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Although Native Americans experience substantial disparities in health outcomes, little information is available regarding healthcare delivery for this population.
To analyze trends in ambulatory quality of care and physician reports of barriers to quality improvement within the Indian Health Service (IHS).
Longitudinal analysis of clinical performance from 2002 to 2006 within the IHS, and a physician survey in 2007.
Adult patients cared for within the IHS and 740 federally employed physicians within the IHS.
Clinical performance for 12 measures of ambulatory care within the IHS; as well as physician reports of ability to access needed health services and use of quality improvement strategies. We examined the correlation between physician reports of access to mammography and clinical performance of breast cancer screening. A similar correlation was analyzed for diabetic retinopathy screening.
Clinical performance significantly improved for 10 of the 12 measures from 2002 to 2006, including adult immunizations, cholesterol testing, and measures of blood pressure and cholesterol control for diabetes and cardiovascular disease. Breast cancer screening rates decreased (44% to 40%, p=0.002), while screening rates for diabetic retinopathy remained constant (51%). Fewer than half of responding primary care physicians reported adequate access to high-quality specialists (29%), non-emergency hospital admission (37%), high-quality imaging services (32%), and high-quality outpatient mental health services (16%). Breast cancer screening rates were higher at sites with higher rates of physicians reporting routine access to mammography compared to sites with lower rates of physicians reporting such access (46% vs. 35%, ρ=0.27, p=0.04). Most physicians reported using patient registries and decision support tools to improve patient care.
Quality of care has improved within the IHS for many services, however performance in specific areas may be limited by access to essential resources.
Native Americans experience higher overall mortality rates and decreased life expectancy compared to the general US population1. The epidemic of chronic disease and mental health disorders in Native communities plays a large role in the persistence of these disparities2–5. This excess disease burden places increased importance on the delivery of high-quality care to prevent complications and improve the overall health of this population6.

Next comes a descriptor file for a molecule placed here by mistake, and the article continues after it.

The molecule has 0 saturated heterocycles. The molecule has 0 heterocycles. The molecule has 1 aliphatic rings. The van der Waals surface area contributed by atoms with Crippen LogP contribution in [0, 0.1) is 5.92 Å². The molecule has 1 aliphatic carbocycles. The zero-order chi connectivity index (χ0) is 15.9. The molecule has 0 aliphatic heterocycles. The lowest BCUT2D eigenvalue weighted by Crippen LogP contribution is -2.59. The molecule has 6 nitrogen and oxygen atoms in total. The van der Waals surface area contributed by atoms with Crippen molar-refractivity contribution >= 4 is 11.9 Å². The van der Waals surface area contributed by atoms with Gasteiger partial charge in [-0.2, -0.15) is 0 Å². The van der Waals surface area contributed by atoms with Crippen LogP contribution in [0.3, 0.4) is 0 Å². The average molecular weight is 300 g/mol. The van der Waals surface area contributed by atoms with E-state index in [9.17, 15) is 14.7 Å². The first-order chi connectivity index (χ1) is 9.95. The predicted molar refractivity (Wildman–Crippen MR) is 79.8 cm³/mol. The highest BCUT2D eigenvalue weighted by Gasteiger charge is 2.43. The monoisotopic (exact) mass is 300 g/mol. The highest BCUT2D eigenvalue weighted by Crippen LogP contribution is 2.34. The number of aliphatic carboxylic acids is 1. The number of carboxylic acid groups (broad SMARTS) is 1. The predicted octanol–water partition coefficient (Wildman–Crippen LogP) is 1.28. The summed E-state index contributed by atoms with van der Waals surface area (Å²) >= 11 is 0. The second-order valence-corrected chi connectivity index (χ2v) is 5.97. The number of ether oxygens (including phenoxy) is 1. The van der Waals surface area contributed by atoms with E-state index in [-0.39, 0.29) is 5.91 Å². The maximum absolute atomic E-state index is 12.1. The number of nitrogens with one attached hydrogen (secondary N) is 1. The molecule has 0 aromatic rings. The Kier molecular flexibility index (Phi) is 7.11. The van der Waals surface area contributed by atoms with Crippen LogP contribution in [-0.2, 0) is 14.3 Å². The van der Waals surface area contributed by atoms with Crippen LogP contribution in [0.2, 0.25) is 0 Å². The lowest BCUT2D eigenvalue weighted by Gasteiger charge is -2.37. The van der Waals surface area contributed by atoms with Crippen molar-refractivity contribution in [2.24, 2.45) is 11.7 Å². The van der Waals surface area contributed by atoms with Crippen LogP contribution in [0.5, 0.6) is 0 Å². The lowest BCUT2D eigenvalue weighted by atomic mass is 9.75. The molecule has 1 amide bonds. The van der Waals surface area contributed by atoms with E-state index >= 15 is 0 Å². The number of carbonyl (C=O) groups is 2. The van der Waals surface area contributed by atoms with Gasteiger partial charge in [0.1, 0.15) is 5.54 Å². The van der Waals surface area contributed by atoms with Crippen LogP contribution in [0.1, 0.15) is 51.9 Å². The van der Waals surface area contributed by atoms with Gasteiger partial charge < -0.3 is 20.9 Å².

Unfortunately, data are limited regarding the quality of health care for Native Americans7. The Indian Health Service (IHS) is a federal agency that provides health care services for a substantial proportion of the Native American population. Recent Congressional requirements for the IHS to measure and report clinical performance have prompted an increase in quality improvement efforts across the organization8, but data on the impact of these efforts are limited.
Quality improvement within the IHS may be hampered by a shortage of funding to provide needed health services and by limited availability of clinicians9–11. Little is known regarding the potential impact of limited resources on the quality of care for Native Americans. We conducted this study to analyze recent trends in the quality of care within the IHS and to assess the perceptions of primary care physicians regarding barriers to the delivery of high-quality care within this system.
The IHS is a federal agency that provides health care to 1.9 million Native Americans, representing approximately 50% of the Native population10. The overall budget ($4.05 billion) supports expenditures per person that are substantially less than all other federal health care programs11.